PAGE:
Table of Contents

Knowledge Management and Intellectual Property

Knowledge Management and Intellectual Property

Concepts, Actors and Practices from the Past to the Present

Queen Mary Studies in Intellectual Property series

Edited by Stathis Arapostathis and Graham Dutfield

The book links the practices and regimes of the past with those of contemporary and emerging forms, covering the mid-19th century to the present. The contributors are noted scholars from various disciplines including history of science and technology, intellectual property law, and innovation studies. The chapters offer original perspectives on how proprietary regimes in knowledge production processes have developed as a socio-political phenomenon of modernity, as well as providing an analysis of the way individuals, institutions and techno-sciences interact within this culture.

Chapter 2: Managing invention: Setting the boundaries of ownership

Andrea R. Maestrejuan

Subjects: business and management, knowledge management, innovation and technology, knowledge management, law - academic, intellectual property law

Extract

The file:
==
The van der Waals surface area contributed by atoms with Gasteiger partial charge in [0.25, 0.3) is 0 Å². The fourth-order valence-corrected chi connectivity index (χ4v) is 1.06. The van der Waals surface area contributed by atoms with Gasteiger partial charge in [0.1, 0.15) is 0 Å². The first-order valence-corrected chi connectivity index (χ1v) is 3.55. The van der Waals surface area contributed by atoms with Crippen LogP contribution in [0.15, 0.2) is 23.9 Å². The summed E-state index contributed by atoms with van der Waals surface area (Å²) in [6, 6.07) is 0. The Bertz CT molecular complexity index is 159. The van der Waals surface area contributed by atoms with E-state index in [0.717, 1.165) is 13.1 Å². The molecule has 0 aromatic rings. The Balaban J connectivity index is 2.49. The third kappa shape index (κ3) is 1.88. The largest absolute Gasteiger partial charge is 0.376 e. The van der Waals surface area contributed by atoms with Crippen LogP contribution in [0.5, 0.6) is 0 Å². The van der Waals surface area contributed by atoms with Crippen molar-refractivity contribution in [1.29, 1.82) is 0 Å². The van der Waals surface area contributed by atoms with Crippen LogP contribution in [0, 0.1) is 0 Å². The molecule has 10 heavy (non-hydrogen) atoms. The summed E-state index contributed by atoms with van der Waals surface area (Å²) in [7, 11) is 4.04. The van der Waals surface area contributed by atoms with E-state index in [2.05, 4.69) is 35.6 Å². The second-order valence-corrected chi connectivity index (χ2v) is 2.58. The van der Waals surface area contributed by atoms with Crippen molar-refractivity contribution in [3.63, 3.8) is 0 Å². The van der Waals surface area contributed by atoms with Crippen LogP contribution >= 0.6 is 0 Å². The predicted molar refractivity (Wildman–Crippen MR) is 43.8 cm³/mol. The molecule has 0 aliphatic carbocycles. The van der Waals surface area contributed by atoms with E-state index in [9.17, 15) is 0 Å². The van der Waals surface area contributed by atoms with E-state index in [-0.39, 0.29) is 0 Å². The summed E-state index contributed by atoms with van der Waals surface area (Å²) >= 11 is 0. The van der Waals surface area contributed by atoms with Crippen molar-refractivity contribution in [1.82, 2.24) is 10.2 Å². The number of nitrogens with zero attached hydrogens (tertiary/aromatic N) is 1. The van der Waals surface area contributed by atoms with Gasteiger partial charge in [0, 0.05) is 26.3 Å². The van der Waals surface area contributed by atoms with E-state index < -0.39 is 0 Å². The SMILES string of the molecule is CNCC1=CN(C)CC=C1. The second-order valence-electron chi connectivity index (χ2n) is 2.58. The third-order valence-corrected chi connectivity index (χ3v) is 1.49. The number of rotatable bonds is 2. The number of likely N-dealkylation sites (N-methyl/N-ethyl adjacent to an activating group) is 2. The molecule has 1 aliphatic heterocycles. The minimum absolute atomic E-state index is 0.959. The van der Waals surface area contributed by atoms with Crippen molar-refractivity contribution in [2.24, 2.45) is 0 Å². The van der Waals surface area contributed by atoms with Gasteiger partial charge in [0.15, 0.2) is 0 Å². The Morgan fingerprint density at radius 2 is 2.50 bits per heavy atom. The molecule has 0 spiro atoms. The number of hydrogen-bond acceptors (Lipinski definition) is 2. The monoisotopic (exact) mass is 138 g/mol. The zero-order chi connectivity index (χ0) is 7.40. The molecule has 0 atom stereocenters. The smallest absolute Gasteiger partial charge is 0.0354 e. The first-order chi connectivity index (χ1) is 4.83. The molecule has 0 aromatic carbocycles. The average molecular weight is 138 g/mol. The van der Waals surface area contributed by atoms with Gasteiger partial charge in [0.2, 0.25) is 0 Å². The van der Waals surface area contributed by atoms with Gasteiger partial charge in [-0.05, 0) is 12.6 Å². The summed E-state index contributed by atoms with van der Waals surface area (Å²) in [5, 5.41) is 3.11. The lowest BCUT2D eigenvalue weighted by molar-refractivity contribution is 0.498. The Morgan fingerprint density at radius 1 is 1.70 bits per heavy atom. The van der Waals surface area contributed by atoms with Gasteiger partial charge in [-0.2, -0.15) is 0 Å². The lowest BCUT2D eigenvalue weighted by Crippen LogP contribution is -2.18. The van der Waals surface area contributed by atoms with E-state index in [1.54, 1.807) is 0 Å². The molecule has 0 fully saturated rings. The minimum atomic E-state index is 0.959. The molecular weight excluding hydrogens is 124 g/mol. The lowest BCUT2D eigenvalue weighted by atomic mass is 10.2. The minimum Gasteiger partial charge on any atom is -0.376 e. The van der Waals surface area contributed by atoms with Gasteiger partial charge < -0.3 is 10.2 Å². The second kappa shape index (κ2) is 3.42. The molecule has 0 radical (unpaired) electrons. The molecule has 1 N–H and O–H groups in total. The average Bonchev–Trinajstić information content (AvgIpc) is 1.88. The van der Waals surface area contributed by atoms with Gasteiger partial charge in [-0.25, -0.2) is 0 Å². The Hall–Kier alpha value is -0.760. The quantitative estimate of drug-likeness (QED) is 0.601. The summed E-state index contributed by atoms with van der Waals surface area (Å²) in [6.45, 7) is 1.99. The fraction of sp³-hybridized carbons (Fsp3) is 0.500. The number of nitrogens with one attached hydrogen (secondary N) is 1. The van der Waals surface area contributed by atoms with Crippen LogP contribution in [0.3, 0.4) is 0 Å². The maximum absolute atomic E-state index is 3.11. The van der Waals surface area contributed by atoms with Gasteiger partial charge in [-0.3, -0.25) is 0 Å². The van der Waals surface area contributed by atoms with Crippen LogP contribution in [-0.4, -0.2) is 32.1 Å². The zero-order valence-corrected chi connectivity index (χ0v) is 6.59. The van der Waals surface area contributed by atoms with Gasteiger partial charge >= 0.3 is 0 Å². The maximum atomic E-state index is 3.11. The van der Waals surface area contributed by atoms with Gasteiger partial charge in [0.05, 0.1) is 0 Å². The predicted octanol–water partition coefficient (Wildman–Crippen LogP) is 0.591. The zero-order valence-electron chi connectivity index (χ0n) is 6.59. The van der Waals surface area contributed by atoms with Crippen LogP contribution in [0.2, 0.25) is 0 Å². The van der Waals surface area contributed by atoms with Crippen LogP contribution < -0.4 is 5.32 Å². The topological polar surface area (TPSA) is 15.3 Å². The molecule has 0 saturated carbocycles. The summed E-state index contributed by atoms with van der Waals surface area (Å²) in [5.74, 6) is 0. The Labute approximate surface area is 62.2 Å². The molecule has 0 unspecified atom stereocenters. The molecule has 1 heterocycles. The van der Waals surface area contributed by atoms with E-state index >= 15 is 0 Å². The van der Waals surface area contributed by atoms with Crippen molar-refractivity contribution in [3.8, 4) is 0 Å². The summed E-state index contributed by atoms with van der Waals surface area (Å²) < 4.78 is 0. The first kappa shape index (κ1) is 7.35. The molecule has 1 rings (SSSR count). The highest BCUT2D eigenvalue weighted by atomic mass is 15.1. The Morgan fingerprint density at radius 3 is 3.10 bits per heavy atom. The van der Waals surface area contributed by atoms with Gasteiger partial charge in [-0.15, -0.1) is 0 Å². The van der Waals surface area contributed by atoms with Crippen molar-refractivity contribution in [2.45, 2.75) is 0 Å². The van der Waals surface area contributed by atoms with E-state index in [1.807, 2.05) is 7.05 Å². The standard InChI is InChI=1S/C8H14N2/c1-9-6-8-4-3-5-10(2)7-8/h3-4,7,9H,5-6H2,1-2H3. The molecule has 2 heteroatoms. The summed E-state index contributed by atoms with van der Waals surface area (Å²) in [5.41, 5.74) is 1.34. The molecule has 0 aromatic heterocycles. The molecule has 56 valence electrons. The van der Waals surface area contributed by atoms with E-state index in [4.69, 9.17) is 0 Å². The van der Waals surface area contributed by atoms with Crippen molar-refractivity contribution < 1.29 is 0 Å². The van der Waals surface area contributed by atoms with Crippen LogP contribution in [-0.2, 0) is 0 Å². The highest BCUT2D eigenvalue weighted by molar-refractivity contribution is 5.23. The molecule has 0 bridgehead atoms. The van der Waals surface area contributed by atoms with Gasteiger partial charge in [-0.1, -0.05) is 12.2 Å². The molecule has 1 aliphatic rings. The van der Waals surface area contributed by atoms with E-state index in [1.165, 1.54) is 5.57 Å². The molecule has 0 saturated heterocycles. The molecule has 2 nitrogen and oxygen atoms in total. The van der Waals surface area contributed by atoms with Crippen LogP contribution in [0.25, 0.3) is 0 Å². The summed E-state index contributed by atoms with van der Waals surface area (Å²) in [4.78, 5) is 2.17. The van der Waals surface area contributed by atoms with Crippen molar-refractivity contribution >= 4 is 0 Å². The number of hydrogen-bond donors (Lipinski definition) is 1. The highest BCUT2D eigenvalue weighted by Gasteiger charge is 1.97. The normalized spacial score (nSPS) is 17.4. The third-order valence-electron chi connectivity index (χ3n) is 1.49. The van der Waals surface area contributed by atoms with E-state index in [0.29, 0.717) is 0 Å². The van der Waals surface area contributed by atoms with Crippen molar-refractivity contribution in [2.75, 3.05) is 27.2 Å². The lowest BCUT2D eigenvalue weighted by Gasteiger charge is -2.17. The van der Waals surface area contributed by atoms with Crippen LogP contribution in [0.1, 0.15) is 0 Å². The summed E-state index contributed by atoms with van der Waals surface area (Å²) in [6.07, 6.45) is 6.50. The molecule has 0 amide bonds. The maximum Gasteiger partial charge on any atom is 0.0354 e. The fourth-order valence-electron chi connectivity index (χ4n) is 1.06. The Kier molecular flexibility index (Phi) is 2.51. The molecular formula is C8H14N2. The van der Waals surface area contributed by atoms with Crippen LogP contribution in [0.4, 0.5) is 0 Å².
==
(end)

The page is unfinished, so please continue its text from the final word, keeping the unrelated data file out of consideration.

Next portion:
By the end of the nineteenth century, German firms were changing the face of invention. The world of the workshop in which the lone inventor toiled in vain was giving way to the industrial research laboratory staffed by a fleet of for-hire employee-inventors. Invention, as one scholar has described it, had become ‘industrialized’ (Meyer-Thurow, 1982). While German independent inventors remained a significant source of new technology, firms became increasingly important players in the generation of new technology. The success of firms in achieving significant advantages by combining inventive activity with the commercial exploitation of the patented technology by creating in-house research and development laboratories is well documented (Lamoreaux and Sokoloff, 2005a; 2005b). Even before unification and the adoption of a national patent law to encourage inventive activity, German firms had already ‘borrowed’ extensively from technology developed in other countries to ‘catch up’. At the same time, German states were introducing educational reforms to create a formally educated class of specialists trained in R & D. When the first national patent law was finally passed, firms were already employing these highly educated workers to routinize improvements in technology and to rely less on technology developed outside of the firm. These advantages are particularly true of the German dyestuff and pharmaceutical industry. Scholars use the emergence of the German chemical industry during the nineteenth century as a key example of the success of the corporate research laboratory to propel Germany down its ‘peculiar’ path of rapid industrialization by the mid-nineteenth century.

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